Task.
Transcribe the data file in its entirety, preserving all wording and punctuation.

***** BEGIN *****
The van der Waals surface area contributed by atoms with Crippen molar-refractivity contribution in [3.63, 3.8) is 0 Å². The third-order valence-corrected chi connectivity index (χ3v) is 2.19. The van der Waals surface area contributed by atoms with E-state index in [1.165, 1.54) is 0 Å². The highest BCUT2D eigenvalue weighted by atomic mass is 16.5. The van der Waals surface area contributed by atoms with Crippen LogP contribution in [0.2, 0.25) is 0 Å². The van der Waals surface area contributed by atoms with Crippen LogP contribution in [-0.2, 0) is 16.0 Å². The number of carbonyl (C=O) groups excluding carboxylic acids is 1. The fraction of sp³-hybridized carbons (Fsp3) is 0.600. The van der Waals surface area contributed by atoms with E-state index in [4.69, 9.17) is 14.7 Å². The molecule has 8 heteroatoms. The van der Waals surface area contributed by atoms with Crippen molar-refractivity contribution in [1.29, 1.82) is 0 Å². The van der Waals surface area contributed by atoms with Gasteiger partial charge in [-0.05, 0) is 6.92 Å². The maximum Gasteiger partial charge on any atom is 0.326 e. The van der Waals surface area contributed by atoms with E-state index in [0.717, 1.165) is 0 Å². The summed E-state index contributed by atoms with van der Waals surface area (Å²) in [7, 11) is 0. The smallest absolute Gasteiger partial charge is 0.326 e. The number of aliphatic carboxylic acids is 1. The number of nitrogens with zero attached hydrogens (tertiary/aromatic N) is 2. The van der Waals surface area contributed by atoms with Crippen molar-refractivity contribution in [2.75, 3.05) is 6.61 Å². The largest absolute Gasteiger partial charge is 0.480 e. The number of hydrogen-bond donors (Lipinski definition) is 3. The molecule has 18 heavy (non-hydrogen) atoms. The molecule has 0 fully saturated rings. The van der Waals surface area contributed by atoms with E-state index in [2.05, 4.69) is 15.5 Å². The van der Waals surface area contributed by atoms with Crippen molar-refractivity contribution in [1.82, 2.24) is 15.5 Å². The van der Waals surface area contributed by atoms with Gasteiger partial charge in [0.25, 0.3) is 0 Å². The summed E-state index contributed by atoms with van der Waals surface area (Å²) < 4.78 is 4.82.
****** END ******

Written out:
The van der Waals surface area contributed by atoms with Crippen molar-refractivity contribution in [3.63, 3.8) is 0 Å². The third-order valence-corrected chi connectivity index (χ3v) is 2.19. The van der Waals surface area contributed by atoms with E-state index in [1.165, 1.54) is 0 Å². The highest BCUT2D eigenvalue weighted by atomic mass is 16.5. The van der Waals surface area contributed by atoms with Crippen LogP contribution in [0.2, 0.25) is 0 Å². The van der Waals surface area contributed by atoms with Crippen LogP contribution in [-0.2, 0) is 16.0 Å². The number of carbonyl (C=O) groups excluding carboxylic acids is 1. The fraction of sp³-hybridized carbons (Fsp3) is 0.600. The van der Waals surface area contributed by atoms with E-state index in [4.69, 9.17) is 14.7 Å². The molecule has 8 heteroatoms. The van der Waals surface area contributed by atoms with Crippen molar-refractivity contribution in [1.29, 1.82) is 0 Å². The van der Waals surface area contributed by atoms with Gasteiger partial charge in [-0.05, 0) is 6.92 Å². The maximum Gasteiger partial charge on any atom is 0.326 e. The van der Waals surface area contributed by atoms with E-state index in [0.717, 1.165) is 0 Å². The summed E-state index contributed by atoms with van der Waals surface area (Å²) in [7, 11) is 0. The smallest absolute Gasteiger partial charge is 0.326 e. The number of aliphatic carboxylic acids is 1. The number of nitrogens with zero attached hydrogens (tertiary/aromatic N) is 2. The van der Waals surface area contributed by atoms with Crippen molar-refractivity contribution in [2.75, 3.05) is 6.61 Å². The largest absolute Gasteiger partial charge is 0.480 e. The number of hydrogen-bond donors (Lipinski definition) is 3. The molecule has 18 heavy (non-hydrogen) atoms. The molecule has 0 fully saturated rings. The van der Waals surface area contributed by atoms with E-state index in [2.05, 4.69) is 15.5 Å². The van der Waals surface area contributed by atoms with Crippen molar-refractivity contribution in [1.82, 2.24) is 15.5 Å². The van der Waals surface area contributed by atoms with Gasteiger partial charge in [0.25, 0.3) is 0 Å². The summed E-state index contributed by atoms with van der Waals surface area (Å²) < 4.78 is 4.82.